THAILAND MELTS – in April Heatwave

April is well known in Thailand for being the hottest month of the year and the time of the famous water festival, Songkran. However, April 2016, will be remembered as the month Thailand melted under the blazing tropical sun and endured the longest heatwave in the 65 years of the country’s recorded temperature history.

Koh Samui is one of at least 50 towns/cities throughout Thailand that have recorded new maximum temperatures during this April heatwave.

The average maximum temperature each day this month has been above 40°C, with the mercury spiking to 44.3°C,  just short of the all time record temperature.

Thailand Heat Wave

This image released by NASA’s Earth Observatory Team from data collected by the Moderate Resolution Imaging Spectroradiometer (MODIS), an instrument on NASA’s Terra and Aqua satellites, shows the land surface temperature as observed by MODIS in Asia between April 15 to April 23, 2016. Yellow shows the warmest temperatures. April in Thailand is typically hot and sweaty but his year’s scorching weather has set a record for the longest heat wave in at least 65 years. (Reto Stockli/NASA Earth Observatory Team/MODIS Land Science Team via AP) (NASA)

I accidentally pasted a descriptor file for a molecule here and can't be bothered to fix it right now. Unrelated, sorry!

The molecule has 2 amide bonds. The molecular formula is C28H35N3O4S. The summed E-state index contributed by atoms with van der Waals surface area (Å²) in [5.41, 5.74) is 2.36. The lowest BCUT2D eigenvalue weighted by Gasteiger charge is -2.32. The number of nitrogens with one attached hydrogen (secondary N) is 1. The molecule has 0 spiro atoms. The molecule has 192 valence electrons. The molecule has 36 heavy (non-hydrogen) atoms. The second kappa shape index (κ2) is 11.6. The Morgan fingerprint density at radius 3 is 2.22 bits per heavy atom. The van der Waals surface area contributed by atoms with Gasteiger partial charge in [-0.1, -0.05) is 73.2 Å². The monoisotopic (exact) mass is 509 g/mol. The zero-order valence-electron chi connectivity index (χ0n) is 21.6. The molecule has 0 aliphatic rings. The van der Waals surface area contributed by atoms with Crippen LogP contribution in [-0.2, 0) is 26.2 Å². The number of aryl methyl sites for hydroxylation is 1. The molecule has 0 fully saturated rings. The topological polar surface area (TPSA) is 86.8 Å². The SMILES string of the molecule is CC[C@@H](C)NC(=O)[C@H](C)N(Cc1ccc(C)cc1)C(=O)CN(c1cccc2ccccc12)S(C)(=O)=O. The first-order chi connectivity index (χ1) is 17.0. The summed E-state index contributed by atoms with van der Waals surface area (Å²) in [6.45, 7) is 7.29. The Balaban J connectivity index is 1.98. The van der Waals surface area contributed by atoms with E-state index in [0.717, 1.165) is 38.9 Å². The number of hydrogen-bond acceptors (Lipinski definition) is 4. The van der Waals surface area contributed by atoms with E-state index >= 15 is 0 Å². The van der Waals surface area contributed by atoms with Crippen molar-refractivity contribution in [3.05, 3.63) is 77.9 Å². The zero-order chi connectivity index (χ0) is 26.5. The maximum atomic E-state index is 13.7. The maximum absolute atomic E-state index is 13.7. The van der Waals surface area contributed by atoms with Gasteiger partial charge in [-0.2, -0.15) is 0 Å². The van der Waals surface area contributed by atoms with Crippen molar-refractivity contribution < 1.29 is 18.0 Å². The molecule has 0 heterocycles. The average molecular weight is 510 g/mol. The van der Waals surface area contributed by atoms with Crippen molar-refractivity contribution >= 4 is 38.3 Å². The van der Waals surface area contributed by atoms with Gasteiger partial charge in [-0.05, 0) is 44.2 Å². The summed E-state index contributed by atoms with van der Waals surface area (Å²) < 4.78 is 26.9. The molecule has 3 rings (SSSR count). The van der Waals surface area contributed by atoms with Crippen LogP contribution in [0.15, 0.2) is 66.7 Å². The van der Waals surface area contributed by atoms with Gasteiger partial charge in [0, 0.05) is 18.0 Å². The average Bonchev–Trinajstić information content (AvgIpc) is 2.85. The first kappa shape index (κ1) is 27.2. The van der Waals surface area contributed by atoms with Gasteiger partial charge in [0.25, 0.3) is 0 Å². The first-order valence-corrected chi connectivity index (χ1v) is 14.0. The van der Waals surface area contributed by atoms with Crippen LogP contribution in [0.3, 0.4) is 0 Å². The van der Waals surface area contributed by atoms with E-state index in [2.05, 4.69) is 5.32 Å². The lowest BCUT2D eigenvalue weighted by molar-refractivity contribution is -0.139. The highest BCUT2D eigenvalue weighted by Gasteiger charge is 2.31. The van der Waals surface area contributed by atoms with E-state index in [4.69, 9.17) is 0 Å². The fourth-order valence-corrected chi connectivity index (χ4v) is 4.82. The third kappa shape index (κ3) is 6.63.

The yellow areas in the NASA image above indicate the hottest areas, Thailand in the middle of the image, is a blazing mix of yellow and orange.

Surapong Sarapa, head of the Thai Meteorological Department’s weather forecast division, told the Associated Press that Thailand began keeping national weather records in the early 1950’s.
He went on to say, “As of now we can say we’ve broken the record for the highest temperatures over the longest duration in 65 years and the season isn’t over yet.”

The hottest day on record in Thailand is 112.1°F / 44.5°C at Uttaradit on April 27, 1960.
On April 12 this year, Sukhothai almost exceeded that record recording a maximum temperature of 111.7°F / 44.3°C


The heatwave has also fuelled a new record for energy consumption and prompted health warnings on everything from food-borne illness to drowning, both of which rise every April when Thailand’s hottest month coincides with school summer break.

Weather and Climate of Thailand

Leave a Reply

Fill in your details below or click an icon to log in: Logo

You are commenting using your account. Log Out /  Change )

Google photo

You are commenting using your Google account. Log Out /  Change )

Twitter picture

You are commenting using your Twitter account. Log Out /  Change )

Facebook photo

You are commenting using your Facebook account. Log Out /  Change )

Connecting to %s